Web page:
Rep. Justin Amash, formerly a Republican and currently an Independent, is among the five Michigan members of Congress to vote against the $2,000 coronavirus stimulus. (AP Photo/Carlos Osorio)
Rep. Justin Amash, formerly a Republican and currently an Independent, is among the five Michigan members of Congress to vote against the $2,000 coronavirus stimulus. (AP Photo/Carlos Osorio)

The House passed a measure to boost coronavirus relief payments to $2,000 on Monday. But five Michiganders in the lower house of Congress opposed it. 

DETROIT, Mich.—The economic hardships felt in communities hardest hit by the coronavirus pandemic continue as the virus rages on, but the stimulus signed by President Donald Trump over the weekend has fallen far short of Americans’ needs. Five conservatives Michigan sent to Congress opposed an effort Monday to further help struggling families.

“People are hurting across America,” Rep. Debbie Dingell (D-Dearborn) told The Detroit News. “They need a helping hand. They need compassion. And they need action.”

Americans will receive a second coronavirus relief payment of only $600, a fact the internet has thoroughly lambasted on social media. That’s half of the original relief payment and brings the sum total of direct Congressional support Americans have seen to $1,800, an average of $200 per month. Nearly 7% of Michiganders are out of work, and in the metro Detroit area the number is more than 9%. And those numbers are on the rise.

The latest stimulus falls short of the $2,000 Trump demanded for the December coronavirus relief package, which he delayed signing due to the unsatisfactory relief payment. But the House of Representatives passed legislation Monday to make up the difference. If signed into law, it would boost the relief checks by $1,400. 

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The legislation passed the House with bipartisan support, but it is unclear whether the Republican-controlled Senate will even vote on it. That further underscores the impact of McConnell’s stewardship over the Senate and, by extension, the importance of Georgia’s Jan. 5 Senatorial election in either reaffirming or ending McConnell’s control of the chamber. 

“We took a recorded vote with Democrats voting overwhelmingly to provide larger checks to struggling American families,” Rep. Andy Levin (D-Bloomfield) told MLive. “Now, we will see whether Republicans who control the Senate will allow Americans to receive larger checks or will block them.”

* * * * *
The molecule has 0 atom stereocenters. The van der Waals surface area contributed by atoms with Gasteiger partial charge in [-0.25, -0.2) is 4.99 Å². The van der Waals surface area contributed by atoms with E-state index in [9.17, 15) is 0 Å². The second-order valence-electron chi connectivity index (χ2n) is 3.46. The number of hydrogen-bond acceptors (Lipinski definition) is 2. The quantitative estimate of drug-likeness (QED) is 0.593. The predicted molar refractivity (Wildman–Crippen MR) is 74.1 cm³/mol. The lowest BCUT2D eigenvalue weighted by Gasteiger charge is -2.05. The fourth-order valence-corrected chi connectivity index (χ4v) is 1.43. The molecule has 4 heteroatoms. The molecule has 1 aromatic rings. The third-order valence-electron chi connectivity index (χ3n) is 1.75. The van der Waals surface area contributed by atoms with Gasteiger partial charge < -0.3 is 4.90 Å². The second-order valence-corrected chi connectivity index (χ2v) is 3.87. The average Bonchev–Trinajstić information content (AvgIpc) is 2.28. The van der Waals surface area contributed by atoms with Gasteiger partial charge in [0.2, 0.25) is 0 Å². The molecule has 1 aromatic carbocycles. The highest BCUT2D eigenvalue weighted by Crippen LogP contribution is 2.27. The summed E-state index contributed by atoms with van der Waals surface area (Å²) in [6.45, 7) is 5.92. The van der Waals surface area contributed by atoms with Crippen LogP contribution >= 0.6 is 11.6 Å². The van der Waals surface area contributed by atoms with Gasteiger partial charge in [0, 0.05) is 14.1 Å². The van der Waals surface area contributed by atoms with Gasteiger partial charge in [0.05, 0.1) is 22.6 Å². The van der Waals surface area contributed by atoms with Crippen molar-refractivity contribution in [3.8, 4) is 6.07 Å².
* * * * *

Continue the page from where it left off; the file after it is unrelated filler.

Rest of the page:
The Five Michiganders in Congress Who Voted Against Relief

The original coronavirus relief payments made a world of difference in metro Detroit, according to Rep. Brenda Lawrence (D-Southfield).

“It allowed people to pay their rent and stay in their homes, and without it, it was one of the scariest times,” she told The ‘Gander.

But Michiganders have been without any similar support since the bulk of the last round was distributed in April and May. That left Michiganders like DeMarco Wright, Garrett Levis, and Lenard Lazich all facing different financial struggles long after May, without the continued support that was instrumental early in the pandemic. 

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Despite this, five members of Michigan’s Congressional delegation opposed the measure to boost the next relief payment. Conservative former-Republicans Reps. Justin Amash (I-Cascade) and Paul Mitchell (I-Dryden), both retiring, joined Republican Reps. John Moolenaar (R-Midland), Bill Huizenga (R-Zeeland), and Tim Walberg (R-Tipton) in voting against the legislation.

A week before voting against the expanded direct relief, Huizenga criticized House Speaker Nancy Pelosi (D-Calif.) for settling on an aid package with too little support for Michigan businesses. Similarly, Walberg acknowledged the December relief package as signed was imperfect, but opposed direct support to Michiganders. 

“With the recent approval of two vaccines and a COVID relief deal in hand, we are ending this incredibly trying year on a hopeful note,” Walberg said in a statement following passage of the package including $600 checks. “While [this] bill is not perfect, Michigan families in the midst of hard times cannot wait until the new year for relief.”

Rep. Dan Kildee (D-Flint) voted for the package including $600 as well, but noted that it simply wasn’t enough. Kildee also made it clear that the opposition from representatives like Walberg has been a roadblock to more meaningful relief packages throughout the pandemic. 

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“I strongly support $2,000 direct payments to Americans. Democrats have consistently pushed for higher payments, but Republicans have for months opposed larger stimulus checks,” he said during floor debate Monday. “As millions of Americans this holiday season struggle to put food on the table or keep a roof over their head, Congress must do more to provide relief. Democrats and President Trump support $2,000 direct payments—now Senate Majority Leader Mitch McConnell must allow for a vote on this relief immediately.”

Whether or not McConnell will is, at best, uncertain. Despite Trump’s preference for the larger direct support, the majority leader has remained opposed to it and has often used his position and self-described role of “grim reaper” to prevent issues he would rather avoid from seeing a vote. If the proposal actually got a vote, though, there’s a reasonable likelihood the $2,000 direct support would be approved.

McConnell signaled his likely rejection of the $2,000 relief on Tuesday, however, when squashing an effort on the part of Senate Democrats to expedite the approval of the House bill. McConnell said the bolstered support would be considered along two unrelated Trump proposals, according to Bloomberg, but would not commit to bringing it to a vote.